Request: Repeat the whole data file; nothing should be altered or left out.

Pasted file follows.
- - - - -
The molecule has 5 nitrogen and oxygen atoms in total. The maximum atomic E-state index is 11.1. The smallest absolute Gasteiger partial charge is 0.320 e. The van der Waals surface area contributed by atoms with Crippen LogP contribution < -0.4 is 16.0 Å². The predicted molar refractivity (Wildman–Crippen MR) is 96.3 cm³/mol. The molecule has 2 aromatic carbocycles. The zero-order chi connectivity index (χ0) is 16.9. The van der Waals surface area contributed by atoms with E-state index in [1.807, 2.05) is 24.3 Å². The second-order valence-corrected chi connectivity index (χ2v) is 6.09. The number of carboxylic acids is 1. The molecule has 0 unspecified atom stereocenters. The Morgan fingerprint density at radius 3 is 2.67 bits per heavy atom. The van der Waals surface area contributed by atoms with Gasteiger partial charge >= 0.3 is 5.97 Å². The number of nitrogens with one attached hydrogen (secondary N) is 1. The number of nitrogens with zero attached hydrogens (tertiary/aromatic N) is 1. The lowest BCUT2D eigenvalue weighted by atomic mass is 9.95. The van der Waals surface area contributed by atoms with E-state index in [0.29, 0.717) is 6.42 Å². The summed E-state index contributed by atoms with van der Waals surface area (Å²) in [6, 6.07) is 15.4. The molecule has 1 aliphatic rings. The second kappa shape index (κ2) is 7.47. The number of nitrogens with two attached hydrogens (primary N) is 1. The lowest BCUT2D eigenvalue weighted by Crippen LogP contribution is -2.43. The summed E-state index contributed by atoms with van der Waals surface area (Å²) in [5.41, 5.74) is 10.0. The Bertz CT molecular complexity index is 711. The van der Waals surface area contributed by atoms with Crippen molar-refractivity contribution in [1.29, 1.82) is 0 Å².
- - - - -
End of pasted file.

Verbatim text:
The molecule has 5 nitrogen and oxygen atoms in total. The maximum atomic E-state index is 11.1. The smallest absolute Gasteiger partial charge is 0.320 e. The van der Waals surface area contributed by atoms with Crippen LogP contribution < -0.4 is 16.0 Å². The predicted molar refractivity (Wildman–Crippen MR) is 96.3 cm³/mol. The molecule has 2 aromatic carbocycles. The zero-order chi connectivity index (χ0) is 16.9. The van der Waals surface area contributed by atoms with E-state index in [1.807, 2.05) is 24.3 Å². The second-order valence-corrected chi connectivity index (χ2v) is 6.09. The number of carboxylic acids is 1. The molecule has 0 unspecified atom stereocenters. The Morgan fingerprint density at radius 3 is 2.67 bits per heavy atom. The van der Waals surface area contributed by atoms with Gasteiger partial charge >= 0.3 is 5.97 Å². The number of nitrogens with one attached hydrogen (secondary N) is 1. The number of nitrogens with zero attached hydrogens (tertiary/aromatic N) is 1. The lowest BCUT2D eigenvalue weighted by atomic mass is 9.95. The van der Waals surface area contributed by atoms with E-state index in [0.29, 0.717) is 6.42 Å². The summed E-state index contributed by atoms with van der Waals surface area (Å²) in [6, 6.07) is 15.4. The molecule has 1 aliphatic rings. The second kappa shape index (κ2) is 7.47. The number of nitrogens with two attached hydrogens (primary N) is 1. The lowest BCUT2D eigenvalue weighted by Crippen LogP contribution is -2.43. The summed E-state index contributed by atoms with van der Waals surface area (Å²) in [5.41, 5.74) is 10.0. The Bertz CT molecular complexity index is 711. The van der Waals surface area contributed by atoms with Crippen molar-refractivity contribution in [1.29, 1.82) is 0 Å².